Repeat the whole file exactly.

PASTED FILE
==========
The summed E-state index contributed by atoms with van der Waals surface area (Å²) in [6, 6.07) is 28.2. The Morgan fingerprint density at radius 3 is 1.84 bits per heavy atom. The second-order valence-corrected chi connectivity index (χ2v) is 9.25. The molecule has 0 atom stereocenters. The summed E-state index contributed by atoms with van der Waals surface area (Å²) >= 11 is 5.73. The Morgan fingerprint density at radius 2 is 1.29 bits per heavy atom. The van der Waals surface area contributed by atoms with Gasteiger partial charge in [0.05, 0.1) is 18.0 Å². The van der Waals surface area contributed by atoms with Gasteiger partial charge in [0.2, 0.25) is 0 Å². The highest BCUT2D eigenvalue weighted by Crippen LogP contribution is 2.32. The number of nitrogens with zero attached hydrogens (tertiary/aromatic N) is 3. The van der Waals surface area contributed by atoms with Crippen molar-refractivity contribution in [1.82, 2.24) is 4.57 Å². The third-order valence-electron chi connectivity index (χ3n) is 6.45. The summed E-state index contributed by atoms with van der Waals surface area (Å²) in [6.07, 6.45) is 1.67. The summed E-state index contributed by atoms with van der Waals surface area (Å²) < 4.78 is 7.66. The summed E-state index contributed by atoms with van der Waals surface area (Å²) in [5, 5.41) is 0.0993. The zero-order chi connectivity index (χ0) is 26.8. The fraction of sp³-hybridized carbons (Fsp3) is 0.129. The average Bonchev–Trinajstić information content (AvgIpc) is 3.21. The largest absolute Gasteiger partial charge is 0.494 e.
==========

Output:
The summed E-state index contributed by atoms with van der Waals surface area (Å²) in [6, 6.07) is 28.2. The Morgan fingerprint density at radius 3 is 1.84 bits per heavy atom. The second-order valence-corrected chi connectivity index (χ2v) is 9.25. The molecule has 0 atom stereocenters. The summed E-state index contributed by atoms with van der Waals surface area (Å²) >= 11 is 5.73. The Morgan fingerprint density at radius 2 is 1.29 bits per heavy atom. The van der Waals surface area contributed by atoms with Gasteiger partial charge in [0.05, 0.1) is 18.0 Å². The van der Waals surface area contributed by atoms with Gasteiger partial charge in [0.2, 0.25) is 0 Å². The highest BCUT2D eigenvalue weighted by Crippen LogP contribution is 2.32. The number of nitrogens with zero attached hydrogens (tertiary/aromatic N) is 3. The van der Waals surface area contributed by atoms with Crippen molar-refractivity contribution in [1.82, 2.24) is 4.57 Å². The third-order valence-electron chi connectivity index (χ3n) is 6.45. The summed E-state index contributed by atoms with van der Waals surface area (Å²) in [6.07, 6.45) is 1.67. The summed E-state index contributed by atoms with van der Waals surface area (Å²) < 4.78 is 7.66. The summed E-state index contributed by atoms with van der Waals surface area (Å²) in [5, 5.41) is 0.0993. The zero-order chi connectivity index (χ0) is 26.8. The fraction of sp³-hybridized carbons (Fsp3) is 0.129. The average Bonchev–Trinajstić information content (AvgIpc) is 3.21. The largest absolute Gasteiger partial charge is 0.494 e.